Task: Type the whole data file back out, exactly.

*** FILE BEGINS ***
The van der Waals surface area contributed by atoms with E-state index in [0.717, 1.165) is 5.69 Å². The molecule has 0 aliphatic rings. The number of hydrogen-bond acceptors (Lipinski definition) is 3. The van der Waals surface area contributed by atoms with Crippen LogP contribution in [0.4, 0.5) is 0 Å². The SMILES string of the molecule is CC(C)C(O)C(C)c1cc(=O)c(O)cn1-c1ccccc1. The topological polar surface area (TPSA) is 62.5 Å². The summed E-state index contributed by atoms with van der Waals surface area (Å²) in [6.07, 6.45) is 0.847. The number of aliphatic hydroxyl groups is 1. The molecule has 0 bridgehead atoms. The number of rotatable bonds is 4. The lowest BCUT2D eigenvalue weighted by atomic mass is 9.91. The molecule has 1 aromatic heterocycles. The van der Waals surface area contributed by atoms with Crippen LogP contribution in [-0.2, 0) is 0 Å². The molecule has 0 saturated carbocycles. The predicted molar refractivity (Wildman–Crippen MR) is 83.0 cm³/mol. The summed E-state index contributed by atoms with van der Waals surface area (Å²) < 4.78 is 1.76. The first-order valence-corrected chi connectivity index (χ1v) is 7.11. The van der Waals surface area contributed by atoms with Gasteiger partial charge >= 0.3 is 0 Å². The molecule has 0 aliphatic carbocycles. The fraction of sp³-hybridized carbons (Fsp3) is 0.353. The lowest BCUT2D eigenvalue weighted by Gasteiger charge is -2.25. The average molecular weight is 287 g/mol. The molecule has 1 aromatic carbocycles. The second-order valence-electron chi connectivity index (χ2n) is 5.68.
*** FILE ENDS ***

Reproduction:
The van der Waals surface area contributed by atoms with E-state index in [0.717, 1.165) is 5.69 Å². The molecule has 0 aliphatic rings. The number of hydrogen-bond acceptors (Lipinski definition) is 3. The van der Waals surface area contributed by atoms with Crippen LogP contribution in [0.4, 0.5) is 0 Å². The SMILES string of the molecule is CC(C)C(O)C(C)c1cc(=O)c(O)cn1-c1ccccc1. The topological polar surface area (TPSA) is 62.5 Å². The summed E-state index contributed by atoms with van der Waals surface area (Å²) in [6.07, 6.45) is 0.847. The number of aliphatic hydroxyl groups is 1. The molecule has 0 bridgehead atoms. The number of rotatable bonds is 4. The lowest BCUT2D eigenvalue weighted by atomic mass is 9.91. The molecule has 1 aromatic heterocycles. The van der Waals surface area contributed by atoms with Crippen LogP contribution in [-0.2, 0) is 0 Å². The molecule has 0 saturated carbocycles. The predicted molar refractivity (Wildman–Crippen MR) is 83.0 cm³/mol. The summed E-state index contributed by atoms with van der Waals surface area (Å²) < 4.78 is 1.76. The first-order valence-corrected chi connectivity index (χ1v) is 7.11. The van der Waals surface area contributed by atoms with Gasteiger partial charge >= 0.3 is 0 Å². The molecule has 0 aliphatic carbocycles. The fraction of sp³-hybridized carbons (Fsp3) is 0.353. The lowest BCUT2D eigenvalue weighted by Gasteiger charge is -2.25. The average molecular weight is 287 g/mol. The molecule has 1 aromatic carbocycles. The second-order valence-electron chi connectivity index (χ2n) is 5.68.